Vedalken Shackles - Shackles control creatures and threats. Due to the small amount of lands Thresh runs, Shackles is generally better in Landstill but can be played in Thresh.
Engineered Explosives – Explosives can answer whatever is threatening. Due to Sunburst, Explosives are more potent the more colours that are run.
Pithing Needle - Needle has many targets to name and can be boarded in against anything where you fear activated abilities. Common Needle targets are Mishra's Factory, Pernicious Deed, or any Fetchlands that your opponent has in play.
Winter Orb - Winter Orb is useful against any deck that requires a large number of lands to operate.
Trygon Predator - Trygon Predator is a good way to deal with Artifacts and Enchantments as well as being a beater in the air.
Werebear – Werebear is mostly outdated due to bigger or more efficient creatures (Tarmogoyf), but he is still a 4/4 for 2.
Quirion Dryad – Dryad is also not used so much due to Tarmogoyf, but she can still grow to very large sizes.
Swans of Bryn Argoll – Swans of Bryn Argoll are an excellent size and a non-restrictive mana cost, and they could become a new staple for Threshold.
Sea Drake - Drake is a newly explored option, which is a good size at a good cost.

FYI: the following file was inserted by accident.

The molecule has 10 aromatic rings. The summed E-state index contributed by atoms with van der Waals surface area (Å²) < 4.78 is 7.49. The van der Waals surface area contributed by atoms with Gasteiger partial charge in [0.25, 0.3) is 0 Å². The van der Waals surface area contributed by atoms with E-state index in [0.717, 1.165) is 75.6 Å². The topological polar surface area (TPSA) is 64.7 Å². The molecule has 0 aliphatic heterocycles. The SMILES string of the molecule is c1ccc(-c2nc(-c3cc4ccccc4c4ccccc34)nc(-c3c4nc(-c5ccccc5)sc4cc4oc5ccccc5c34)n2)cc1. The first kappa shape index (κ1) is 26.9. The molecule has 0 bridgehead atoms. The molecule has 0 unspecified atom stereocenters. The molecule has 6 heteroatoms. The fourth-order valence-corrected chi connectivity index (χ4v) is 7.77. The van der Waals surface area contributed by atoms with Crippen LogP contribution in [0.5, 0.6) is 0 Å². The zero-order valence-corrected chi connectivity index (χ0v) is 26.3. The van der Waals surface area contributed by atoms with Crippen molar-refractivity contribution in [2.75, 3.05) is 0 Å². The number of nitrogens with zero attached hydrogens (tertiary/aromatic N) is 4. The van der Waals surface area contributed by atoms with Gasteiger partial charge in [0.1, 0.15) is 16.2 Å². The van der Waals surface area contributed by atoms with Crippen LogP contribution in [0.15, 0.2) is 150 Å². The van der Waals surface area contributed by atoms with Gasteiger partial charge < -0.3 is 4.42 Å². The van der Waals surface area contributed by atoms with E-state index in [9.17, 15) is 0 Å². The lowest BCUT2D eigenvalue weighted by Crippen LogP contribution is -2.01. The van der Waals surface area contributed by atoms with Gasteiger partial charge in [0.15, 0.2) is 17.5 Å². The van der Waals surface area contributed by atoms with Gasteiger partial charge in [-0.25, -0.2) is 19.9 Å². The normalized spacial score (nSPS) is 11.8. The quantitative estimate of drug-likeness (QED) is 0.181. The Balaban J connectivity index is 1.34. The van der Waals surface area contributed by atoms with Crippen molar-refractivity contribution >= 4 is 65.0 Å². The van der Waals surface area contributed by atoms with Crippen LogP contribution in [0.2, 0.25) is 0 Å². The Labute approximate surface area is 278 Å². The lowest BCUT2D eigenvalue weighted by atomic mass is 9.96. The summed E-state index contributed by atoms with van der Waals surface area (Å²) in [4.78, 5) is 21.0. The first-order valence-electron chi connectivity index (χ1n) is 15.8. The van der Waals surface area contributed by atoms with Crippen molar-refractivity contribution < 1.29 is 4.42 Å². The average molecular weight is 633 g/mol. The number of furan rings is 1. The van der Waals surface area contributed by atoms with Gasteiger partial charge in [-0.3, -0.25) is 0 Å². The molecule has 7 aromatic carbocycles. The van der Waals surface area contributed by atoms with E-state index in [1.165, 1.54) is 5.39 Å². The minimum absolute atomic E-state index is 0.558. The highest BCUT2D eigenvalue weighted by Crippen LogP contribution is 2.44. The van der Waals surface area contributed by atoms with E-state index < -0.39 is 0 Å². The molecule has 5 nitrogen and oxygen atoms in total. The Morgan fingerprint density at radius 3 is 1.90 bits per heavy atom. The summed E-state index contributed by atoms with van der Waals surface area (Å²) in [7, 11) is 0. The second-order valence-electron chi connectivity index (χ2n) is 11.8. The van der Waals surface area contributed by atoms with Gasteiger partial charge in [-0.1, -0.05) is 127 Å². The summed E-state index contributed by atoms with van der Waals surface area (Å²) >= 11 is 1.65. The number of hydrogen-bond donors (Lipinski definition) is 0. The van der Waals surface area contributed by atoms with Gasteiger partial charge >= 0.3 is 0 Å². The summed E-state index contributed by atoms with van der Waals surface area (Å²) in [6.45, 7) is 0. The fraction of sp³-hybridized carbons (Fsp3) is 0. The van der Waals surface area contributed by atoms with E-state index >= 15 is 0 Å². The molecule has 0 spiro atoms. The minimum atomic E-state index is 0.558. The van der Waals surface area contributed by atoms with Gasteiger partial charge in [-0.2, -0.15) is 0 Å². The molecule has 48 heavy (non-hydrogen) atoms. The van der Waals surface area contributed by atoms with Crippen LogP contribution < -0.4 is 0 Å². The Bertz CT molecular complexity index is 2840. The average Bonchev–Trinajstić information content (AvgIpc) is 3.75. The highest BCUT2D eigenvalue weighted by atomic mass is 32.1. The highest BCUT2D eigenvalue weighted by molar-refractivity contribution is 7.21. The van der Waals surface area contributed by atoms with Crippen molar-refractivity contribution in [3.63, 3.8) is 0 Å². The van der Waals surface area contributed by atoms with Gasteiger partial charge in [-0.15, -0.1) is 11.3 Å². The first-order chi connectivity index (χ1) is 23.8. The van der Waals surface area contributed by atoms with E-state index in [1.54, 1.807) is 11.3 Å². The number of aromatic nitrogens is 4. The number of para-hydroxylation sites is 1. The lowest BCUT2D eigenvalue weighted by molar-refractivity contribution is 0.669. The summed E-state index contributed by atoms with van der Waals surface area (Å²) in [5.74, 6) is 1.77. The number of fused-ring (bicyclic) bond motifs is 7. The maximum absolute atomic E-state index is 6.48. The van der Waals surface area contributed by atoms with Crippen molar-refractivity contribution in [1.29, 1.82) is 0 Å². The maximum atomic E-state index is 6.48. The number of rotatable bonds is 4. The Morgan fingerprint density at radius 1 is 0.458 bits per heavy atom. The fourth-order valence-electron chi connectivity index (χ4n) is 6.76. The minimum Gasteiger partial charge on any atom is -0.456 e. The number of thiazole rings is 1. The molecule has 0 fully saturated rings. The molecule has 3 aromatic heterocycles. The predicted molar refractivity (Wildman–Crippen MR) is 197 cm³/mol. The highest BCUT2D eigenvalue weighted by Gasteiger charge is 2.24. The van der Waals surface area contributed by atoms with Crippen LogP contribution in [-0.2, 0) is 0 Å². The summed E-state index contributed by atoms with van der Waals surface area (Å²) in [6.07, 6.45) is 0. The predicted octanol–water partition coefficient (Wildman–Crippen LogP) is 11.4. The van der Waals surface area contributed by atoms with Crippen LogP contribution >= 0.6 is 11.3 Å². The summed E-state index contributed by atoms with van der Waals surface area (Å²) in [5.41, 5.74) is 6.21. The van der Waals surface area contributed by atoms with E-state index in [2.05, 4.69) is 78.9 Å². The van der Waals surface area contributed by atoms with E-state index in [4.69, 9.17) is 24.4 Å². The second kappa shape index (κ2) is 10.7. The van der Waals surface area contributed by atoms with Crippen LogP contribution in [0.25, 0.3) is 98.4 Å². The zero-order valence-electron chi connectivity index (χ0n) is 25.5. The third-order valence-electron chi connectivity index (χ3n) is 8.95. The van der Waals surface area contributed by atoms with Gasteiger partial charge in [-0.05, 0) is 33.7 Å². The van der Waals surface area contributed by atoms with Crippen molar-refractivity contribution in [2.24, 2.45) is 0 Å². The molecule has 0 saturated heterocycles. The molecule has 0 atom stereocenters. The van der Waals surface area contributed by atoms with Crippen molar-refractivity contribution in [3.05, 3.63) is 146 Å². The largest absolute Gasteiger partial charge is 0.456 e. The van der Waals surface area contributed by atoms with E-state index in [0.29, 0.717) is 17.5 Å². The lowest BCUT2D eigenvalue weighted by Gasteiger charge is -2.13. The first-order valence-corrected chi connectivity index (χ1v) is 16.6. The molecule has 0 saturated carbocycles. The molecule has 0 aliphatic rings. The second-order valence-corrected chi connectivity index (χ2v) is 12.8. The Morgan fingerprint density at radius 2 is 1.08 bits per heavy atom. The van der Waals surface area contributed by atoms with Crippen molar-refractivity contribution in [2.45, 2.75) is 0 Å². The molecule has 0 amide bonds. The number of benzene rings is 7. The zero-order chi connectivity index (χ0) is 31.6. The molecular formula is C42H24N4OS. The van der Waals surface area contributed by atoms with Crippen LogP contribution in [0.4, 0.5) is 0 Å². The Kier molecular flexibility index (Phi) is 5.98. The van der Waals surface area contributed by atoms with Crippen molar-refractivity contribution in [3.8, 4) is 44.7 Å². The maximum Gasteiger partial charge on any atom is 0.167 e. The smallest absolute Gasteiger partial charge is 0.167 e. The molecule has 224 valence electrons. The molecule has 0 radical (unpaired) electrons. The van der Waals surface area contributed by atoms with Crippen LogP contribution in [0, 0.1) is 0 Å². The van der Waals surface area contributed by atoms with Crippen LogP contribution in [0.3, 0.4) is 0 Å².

Serendib Efreet - Serendib Efreet is a reasonable replacement for Sea Drake and has the advantage of both surviving a Bolt and a less sharp drawback, at the price of a slower clock.
Wasteland – Usually played in versions more focused on tempo, Wasteland is excellent mana denial and hits 90% of decks.
With these cards in mind, we can build a basic UG Threshold deck.
All your Fetchland are belong to Stifle
While it lacks some of the stronger options given by splashing a colour, this UG version makes up for it by being excellent at control. The manabase is very stable, so it can afford to run wastelands. Dryad especially excels in this deck, as it can chain large numbers of cantrips into each other and can easily become as large a threat as Goyf. This deck concentrates a lot on tempo and so doesn't run Counterbalance/Top, as it requires a lot of setup and slows the deck down quite a lot.